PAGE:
JOURNAL ARTICLE

Generic competition in Canada

J W Steele
PharmacoEconomics 1994, 6 (5): 480-2
10155276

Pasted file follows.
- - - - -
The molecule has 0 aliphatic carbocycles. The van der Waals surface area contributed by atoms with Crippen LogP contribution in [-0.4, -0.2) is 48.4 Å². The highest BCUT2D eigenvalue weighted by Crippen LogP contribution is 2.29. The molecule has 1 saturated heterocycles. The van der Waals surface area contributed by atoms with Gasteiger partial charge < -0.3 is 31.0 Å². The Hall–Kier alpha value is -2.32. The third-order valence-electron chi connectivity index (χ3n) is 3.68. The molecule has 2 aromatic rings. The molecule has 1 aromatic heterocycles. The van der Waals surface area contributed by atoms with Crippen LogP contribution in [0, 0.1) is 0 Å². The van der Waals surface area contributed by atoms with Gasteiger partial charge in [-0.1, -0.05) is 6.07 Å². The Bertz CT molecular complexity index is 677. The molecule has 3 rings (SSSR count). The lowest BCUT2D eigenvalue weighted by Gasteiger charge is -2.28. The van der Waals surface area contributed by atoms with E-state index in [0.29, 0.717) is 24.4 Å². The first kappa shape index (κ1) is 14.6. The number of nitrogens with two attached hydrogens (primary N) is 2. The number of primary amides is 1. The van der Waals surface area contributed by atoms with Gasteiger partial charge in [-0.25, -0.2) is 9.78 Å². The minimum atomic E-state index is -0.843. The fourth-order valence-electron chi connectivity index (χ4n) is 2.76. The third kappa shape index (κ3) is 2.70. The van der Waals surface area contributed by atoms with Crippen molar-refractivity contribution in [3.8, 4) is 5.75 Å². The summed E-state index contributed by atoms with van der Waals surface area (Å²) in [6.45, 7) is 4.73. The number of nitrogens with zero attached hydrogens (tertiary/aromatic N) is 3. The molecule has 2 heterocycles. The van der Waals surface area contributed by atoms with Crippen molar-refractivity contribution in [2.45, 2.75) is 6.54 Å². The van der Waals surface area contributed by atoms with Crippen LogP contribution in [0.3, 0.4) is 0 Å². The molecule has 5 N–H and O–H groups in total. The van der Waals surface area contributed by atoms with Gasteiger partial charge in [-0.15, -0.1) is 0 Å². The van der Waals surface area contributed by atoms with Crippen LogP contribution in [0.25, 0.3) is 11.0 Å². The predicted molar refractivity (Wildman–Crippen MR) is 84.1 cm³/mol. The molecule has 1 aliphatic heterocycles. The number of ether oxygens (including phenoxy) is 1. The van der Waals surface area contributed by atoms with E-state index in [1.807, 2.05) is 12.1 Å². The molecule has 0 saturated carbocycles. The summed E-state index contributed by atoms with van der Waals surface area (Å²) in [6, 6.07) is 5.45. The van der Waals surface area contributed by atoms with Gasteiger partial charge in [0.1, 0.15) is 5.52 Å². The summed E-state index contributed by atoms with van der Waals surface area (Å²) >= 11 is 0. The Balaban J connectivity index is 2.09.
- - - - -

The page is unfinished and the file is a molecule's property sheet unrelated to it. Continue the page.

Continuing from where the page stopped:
This study was designed to assess the potential impact of generic drug competition on prescription prices in Ontario, Canada, and the costs and benefits of the passage of Bill C-22 by the Canadian federal government. Bill C-22, passed in 1987, extended the period during which a patented drug is exempt from compulsory licensing by a generic drug manufacturer, and created the Patented Medicine Prices Review Board (PMPRB). The purpose of the PMPRB is to 'ensure that the prices of patented medicines charged by patentees are not excessive' and to 'report annually on the ratios of research-and-development expenditures to sales for individual patentees and for the patented pharmaceutical industry as a whole'. Lexchin analysed prices in the 1991 Drug Benefit Formulary of Ontario for interchangeable products which were manufactured by more than one company. He also noted the best available price for the highest and lowest priced versions, and the number of manufacturers of that product. Products were then grouped according to the number of manufacturers, and the price of the least expensive version of each product was expressed as a percentage of that of the most expensive version (i.e. the proportional cost). For products marketed by 2 to 6 companies, the data were further subdivided into 4 categories representing 0%, non-maximal, maximal and 100% generic competition.(ABSTRACT TRUNCATED AT 250 WORDS)

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